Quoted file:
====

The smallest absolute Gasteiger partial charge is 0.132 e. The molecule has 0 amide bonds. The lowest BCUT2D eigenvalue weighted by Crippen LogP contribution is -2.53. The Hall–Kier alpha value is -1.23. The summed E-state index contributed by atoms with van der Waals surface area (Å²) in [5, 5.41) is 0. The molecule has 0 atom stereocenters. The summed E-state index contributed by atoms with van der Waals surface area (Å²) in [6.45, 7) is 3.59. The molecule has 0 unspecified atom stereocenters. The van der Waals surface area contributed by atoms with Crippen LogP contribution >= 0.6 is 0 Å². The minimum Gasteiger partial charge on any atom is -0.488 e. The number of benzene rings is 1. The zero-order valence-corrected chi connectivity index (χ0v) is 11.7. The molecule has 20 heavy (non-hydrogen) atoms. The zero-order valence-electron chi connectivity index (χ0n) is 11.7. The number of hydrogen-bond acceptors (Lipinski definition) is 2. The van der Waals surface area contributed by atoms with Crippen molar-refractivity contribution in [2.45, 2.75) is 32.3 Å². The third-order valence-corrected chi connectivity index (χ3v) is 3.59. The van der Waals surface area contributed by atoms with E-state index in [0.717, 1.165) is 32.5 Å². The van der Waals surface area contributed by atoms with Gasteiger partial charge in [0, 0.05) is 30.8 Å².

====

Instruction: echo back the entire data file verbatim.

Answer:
The smallest absolute Gasteiger partial charge is 0.132 e. The molecule has 0 amide bonds. The lowest BCUT2D eigenvalue weighted by Crippen LogP contribution is -2.53. The Hall–Kier alpha value is -1.23. The summed E-state index contributed by atoms with van der Waals surface area (Å²) in [5, 5.41) is 0. The molecule has 0 atom stereocenters. The summed E-state index contributed by atoms with van der Waals surface area (Å²) in [6.45, 7) is 3.59. The molecule has 0 unspecified atom stereocenters. The van der Waals surface area contributed by atoms with Crippen LogP contribution >= 0.6 is 0 Å². The minimum Gasteiger partial charge on any atom is -0.488 e. The number of benzene rings is 1. The zero-order valence-corrected chi connectivity index (χ0v) is 11.7. The molecule has 20 heavy (non-hydrogen) atoms. The zero-order valence-electron chi connectivity index (χ0n) is 11.7. The number of hydrogen-bond acceptors (Lipinski definition) is 2. The van der Waals surface area contributed by atoms with Crippen molar-refractivity contribution in [2.45, 2.75) is 32.3 Å². The third-order valence-corrected chi connectivity index (χ3v) is 3.59. The van der Waals surface area contributed by atoms with E-state index in [0.717, 1.165) is 32.5 Å². The van der Waals surface area contributed by atoms with Gasteiger partial charge in [0, 0.05) is 30.8 Å².